Thread: Pointers

  1. #1
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    Type casting Pointers

    Hi everyone,

    I learn type casting of pointers.

    Could someone explain me why the last printf prints 0.00? I expect to print 10. What I am doing wrong?

    Code:
    #include <stdio.h>
    
    
    int main()
    {
    
    
        int a, *Pa;
        float b, *Pb;
        double c, *Pc;
        char d, *Pd;
    
    
        Pa = &a; // Pa points the address of a
        Pb = &b; // Pa points the address of b
        Pc = &c; // Pa points the address of b
        a = 10;
        b = 2.25;
    
    
        printf("The address of a is %d\n", Pa);
        printf("The value of a is %d\n", *Pa);
        printf("The address of Pa is %d\n", &Pa);
    
    
        // What is we want to assign the value of Pa to Pb? Pa is a variable of type int while Pb is a variable of type float
        // We have to use type-casting
    
    
        Pb = (float *)Pa;
        
        printf("The value of b is %.2f\n", *Pb); // Dereferencing Pb to read the value stored in the address the Pb pointer points
    
    
        return 0;
    }
    Pointers-screenshot_181-png
    Last edited by Nikosant03; 11-14-2021 at 11:17 AM.

  2. #2
    and the hat of int overfl Salem's Avatar
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    > What I am doing wrong?
    Everything.

    > Pb = (float *)Pa;
    Just because you made a float pointer point to the bits of an integer, that doesn't make it a valid floating point number when you dereference it.

    b = a;
    does a proper conversion, and would print 10.0 if you printed b.

    If you look at the bits in memory of how an integer 10 and a floating point 10.0 are represented, they look nothing like one another.
    If you dance barefoot on the broken glass of undefined behaviour, you've got to expect the occasional cut.
    If at first you don't succeed, try writing your phone number on the exam paper.

  3. #3
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    The representation of the number 10 is different for an integer and a float. Casting to a different type of pointer reinterprets the underlying bytes of the value representation, which does not generally result in the same value.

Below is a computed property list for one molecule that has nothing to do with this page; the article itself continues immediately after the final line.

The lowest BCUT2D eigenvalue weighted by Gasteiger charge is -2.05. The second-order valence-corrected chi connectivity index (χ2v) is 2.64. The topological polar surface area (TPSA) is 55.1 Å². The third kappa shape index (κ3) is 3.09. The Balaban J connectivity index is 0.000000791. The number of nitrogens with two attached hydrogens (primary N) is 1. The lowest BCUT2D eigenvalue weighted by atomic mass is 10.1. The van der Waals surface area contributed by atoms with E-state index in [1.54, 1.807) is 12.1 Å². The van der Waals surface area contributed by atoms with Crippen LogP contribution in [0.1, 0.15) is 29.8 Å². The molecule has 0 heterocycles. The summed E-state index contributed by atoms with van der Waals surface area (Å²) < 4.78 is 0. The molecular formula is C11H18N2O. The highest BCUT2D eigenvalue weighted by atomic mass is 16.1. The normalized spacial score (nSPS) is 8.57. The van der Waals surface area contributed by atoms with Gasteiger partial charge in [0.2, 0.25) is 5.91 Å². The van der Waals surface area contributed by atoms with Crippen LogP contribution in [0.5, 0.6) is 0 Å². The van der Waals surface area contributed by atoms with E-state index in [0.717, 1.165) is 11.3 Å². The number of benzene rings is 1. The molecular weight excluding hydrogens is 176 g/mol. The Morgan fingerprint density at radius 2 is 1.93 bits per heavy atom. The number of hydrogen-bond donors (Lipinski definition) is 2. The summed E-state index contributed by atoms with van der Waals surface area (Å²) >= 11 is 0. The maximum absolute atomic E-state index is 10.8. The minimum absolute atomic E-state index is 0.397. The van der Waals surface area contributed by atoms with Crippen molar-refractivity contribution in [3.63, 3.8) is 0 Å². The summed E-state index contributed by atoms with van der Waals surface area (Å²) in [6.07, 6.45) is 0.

Code:
    #include <stdio.h>
     
    void print_bytes(const void *v, size_t sz)
    {
        const unsigned char *b = v; // b is a byte pointer
        while (sz--) printf("%02x ", (unsigned int)*b++);
        printf("\n");
    }
     
    int main()
    {
        int a = 10;
        float f = a; // set f to the value of a (modifying the representation to that of a float)
        printf("value of a: %d\n", a);
        printf("value of f: %.2f\n\n", f);
     
        printf("representation of 10 as int is:   ");
        print_bytes(&a, sizeof a); // 10 as int is:   0a 00 00 00
        printf("representation of 10 as float is: ");
        print_bytes(&f, sizeof f); // 10 as float is: 00 00 20 41
     
        printf("\nThe value of a's representation interpreted as a float is %f\n", *(float*)&a);
        printf("The value of f's representation interpreted as an int is %d\n", *(int*)&f);
     
        return 0;
    }
    Output:

    value of a: 10
    value of f: 10.00

    representation of 10 as int is: 0a 00 00 00
    representation of 10 as float is: 00 00 20 41

    The value of a's representation interpreted as a float is 0.000000
    The value of f's representation interpreted as an int is 1092616192

    EDIT:
    Now I think about it, a float with the representation 0000000A would be a "subnormal" value and not exactly zero. Printing it with 45 decimals yields:

    0.000000000000000000000000000000000000000000014

    Printing it with the %g spec yields:

    1.4013e-44

    Last edited by john.c; 11-14-2021 at 02:24 PM.
    A long time ago being crazy meant something. - Charles Manson

  4. #4
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    Thank you guys!!

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